The Washington Capitals did not have a letdown after Saturday's dramatic victory in Boston. Instead, they picked up steam, rolling over Pittsburgh, 9-1, last night at Capital Centre to extend their winning streak to five.

Bob Carpenter and Larry Murphy each scored twice as the Capitals got goals in bunches against netminder Roberto Romano and his successor, Denis Herron.

Perhaps the most satisfying aspect of the noncontest was the performance of Bob Mason in the Washington nets. Mason, last seen yielding three goals to the New York Islanders in a 16-minute appearance, stopped 32 shots last night, including some testing drives with the game still in doubt. For an extra flourish, he earned an assist on Doug Jarvis' opening goal, the first for a Washington goaltender in 33 months.

Although Jarvis and Dean Evason scored 73 seconds apart in the first period, the Penguins kept Mason hopping beyond the midpoint of the second session, when Carpenter, Murphy and Gaetan Duchesne scored within 1 minute 14 seconds to douse any doubt.

The Capitals scored the next three even quicker, as Dave Christian, Carpenter and Murphy struck within 51 seconds. Christian, scoring a goal for the fifth straight game, beat Romano two seconds before the second period ended; Herron, who had blocked 46 shots by the Capitals during a 3-3 tie in Pittsburgh Nov. 21, yielded two scores in his first 49 seconds of work.

The Penguins seemed disorganized without rookie center Mario Lemieux, who has not played since he was checked by Darren Veitch in that Thanksgiving eve game and sprained his left knee.

Still, the Patrick Division cellar dwellers put up a struggle before their winless streak was stretched to nine. They tested Mason three times in the first 21 seconds of the game. Then, down by 2-0, they launched the first six shots of the second period. It was only after two unsuccessful power plays and Carpenter's first goal that they lost their spark.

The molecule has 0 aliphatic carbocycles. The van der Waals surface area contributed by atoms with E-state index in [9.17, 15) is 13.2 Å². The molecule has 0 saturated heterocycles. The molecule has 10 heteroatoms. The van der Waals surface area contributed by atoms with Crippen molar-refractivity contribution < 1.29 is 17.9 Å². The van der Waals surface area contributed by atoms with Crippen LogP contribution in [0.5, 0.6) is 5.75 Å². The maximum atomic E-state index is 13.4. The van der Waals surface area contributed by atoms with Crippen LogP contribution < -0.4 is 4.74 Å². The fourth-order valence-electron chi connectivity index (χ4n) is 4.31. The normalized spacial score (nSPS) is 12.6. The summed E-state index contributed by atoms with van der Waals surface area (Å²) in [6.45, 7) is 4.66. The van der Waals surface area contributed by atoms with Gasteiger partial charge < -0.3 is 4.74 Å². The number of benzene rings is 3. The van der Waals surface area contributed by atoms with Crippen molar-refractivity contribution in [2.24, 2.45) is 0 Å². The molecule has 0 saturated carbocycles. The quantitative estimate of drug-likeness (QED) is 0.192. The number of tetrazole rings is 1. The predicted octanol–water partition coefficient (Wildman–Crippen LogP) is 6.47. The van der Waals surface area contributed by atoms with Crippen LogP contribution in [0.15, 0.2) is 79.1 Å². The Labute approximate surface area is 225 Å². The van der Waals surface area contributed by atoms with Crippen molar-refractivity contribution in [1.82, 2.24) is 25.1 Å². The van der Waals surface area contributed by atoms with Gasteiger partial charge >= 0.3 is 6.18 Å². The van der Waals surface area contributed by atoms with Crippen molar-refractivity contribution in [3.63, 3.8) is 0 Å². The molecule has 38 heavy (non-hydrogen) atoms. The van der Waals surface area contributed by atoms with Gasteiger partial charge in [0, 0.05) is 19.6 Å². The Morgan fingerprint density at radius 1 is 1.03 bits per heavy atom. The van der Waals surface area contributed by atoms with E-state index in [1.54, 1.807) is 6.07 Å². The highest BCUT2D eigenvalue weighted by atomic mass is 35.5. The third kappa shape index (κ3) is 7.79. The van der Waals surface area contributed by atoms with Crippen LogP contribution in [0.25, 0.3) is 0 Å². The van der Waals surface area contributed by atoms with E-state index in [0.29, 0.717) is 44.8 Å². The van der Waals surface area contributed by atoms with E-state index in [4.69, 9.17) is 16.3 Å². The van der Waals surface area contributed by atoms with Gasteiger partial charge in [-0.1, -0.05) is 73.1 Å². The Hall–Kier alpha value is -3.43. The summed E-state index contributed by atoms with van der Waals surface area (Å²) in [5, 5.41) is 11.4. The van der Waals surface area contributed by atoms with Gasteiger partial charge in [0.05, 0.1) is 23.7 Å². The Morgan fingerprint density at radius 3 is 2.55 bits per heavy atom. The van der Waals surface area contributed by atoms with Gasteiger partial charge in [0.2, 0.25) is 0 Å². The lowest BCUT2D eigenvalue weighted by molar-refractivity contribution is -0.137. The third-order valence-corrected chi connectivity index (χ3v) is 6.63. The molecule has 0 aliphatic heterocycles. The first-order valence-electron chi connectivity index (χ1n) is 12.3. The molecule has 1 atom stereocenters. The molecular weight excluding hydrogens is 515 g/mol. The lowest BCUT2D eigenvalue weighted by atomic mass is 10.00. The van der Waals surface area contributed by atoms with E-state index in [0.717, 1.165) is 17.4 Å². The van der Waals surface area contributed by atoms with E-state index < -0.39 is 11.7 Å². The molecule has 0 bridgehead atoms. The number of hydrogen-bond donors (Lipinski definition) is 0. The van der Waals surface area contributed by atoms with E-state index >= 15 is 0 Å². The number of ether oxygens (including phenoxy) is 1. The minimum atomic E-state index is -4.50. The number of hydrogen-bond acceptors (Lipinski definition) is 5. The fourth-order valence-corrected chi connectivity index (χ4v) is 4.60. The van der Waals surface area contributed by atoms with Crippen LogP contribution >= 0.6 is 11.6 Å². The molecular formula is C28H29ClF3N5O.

"At the beginning of the second period, we weren't playing that well and it could easily have been 3-2 for them," Carpenter said. "But Bob Mason made some big saves, I got a lucky goal and we pulled away."

"Bob Mason played very, very well," said Coach Bryan Murray. "He made a couple of big stops early -- they had three shots on the first shift and maybe it would have been a different ball game if they got one then. He was confident out there, which he wasn't against the Islanders."

Mason, whose NHL debut last year was marked by another 9-1 rout of Pittsburgh, lost his shutout on the Penguins' 29th shot, with 9:17 remaining, after Mike Gartner had produced the Capitals' ninth straight goal, tying a club record.

Pittsburgh's John Chabot picked off Scott Stevens' pass in front of the Washington net and fired away. Mason made the initial save, but the puck lay in the crease and Doug Shedden poked it in.

"Coming up with the big saves early made a difference tonight," Mason said. "I know I have to play well to stay here. I wasn't quite as nervous this time, nothing like the Islanders game.

"I don't normally get that uptight. That night when I got on the ice, my legs were heavy and shaky. It's hard on your confidence to get pulled like that, but it was a good move, because I was shaky."

Both Carpenter and Murphy had good chances for hat tricks. Carpenter was tripped from behind by Moe Mantha as he skated in on a third-period breakaway and probably deserved a penalty shot. Murphy was wide on a couple of chances late in the game.

"In a game that wide open, he (the referee) is not going to call a penalty shot," said Carpenter, who has 18 goals. "I'm not going to worry about it. This was a big win, especially coming off yesterday's game. It would have been easy to have a letdown after that one."

There were a couple of unpleasant notes for the Capitals. Winger Alan Haworth sat out his second straight game with a bruised ankle and winger Bryan Erickson joined him on the casualty list when he strained his left knee in the first period. Both are considered questionable for Tuesday's game with New Jersey.

Peter Andersson, who played one period at left wing Saturday before moving back to his normal position on defense, went the route on the wing last night, teamed with Carpenter and Gartner. He earned two assists and did not look out of place -- with good reason. He was a forward during his junior years in Sweden.

"I played forward all my life until 16," Andersson said. "Then a lot of defensemen were hurt and I was the youngest guy, so they put me on defense and I stayed there. It was easier tonight than yesterday, in this kind of game and on a bigger rink."

Somehow, winning has made it easier for everybody. The Capitals, a struggling, sub-.500 outfit a mere eight days ago, now are 11-8-5, only two points behind the second-place Islanders in the tightening Patrick Division race.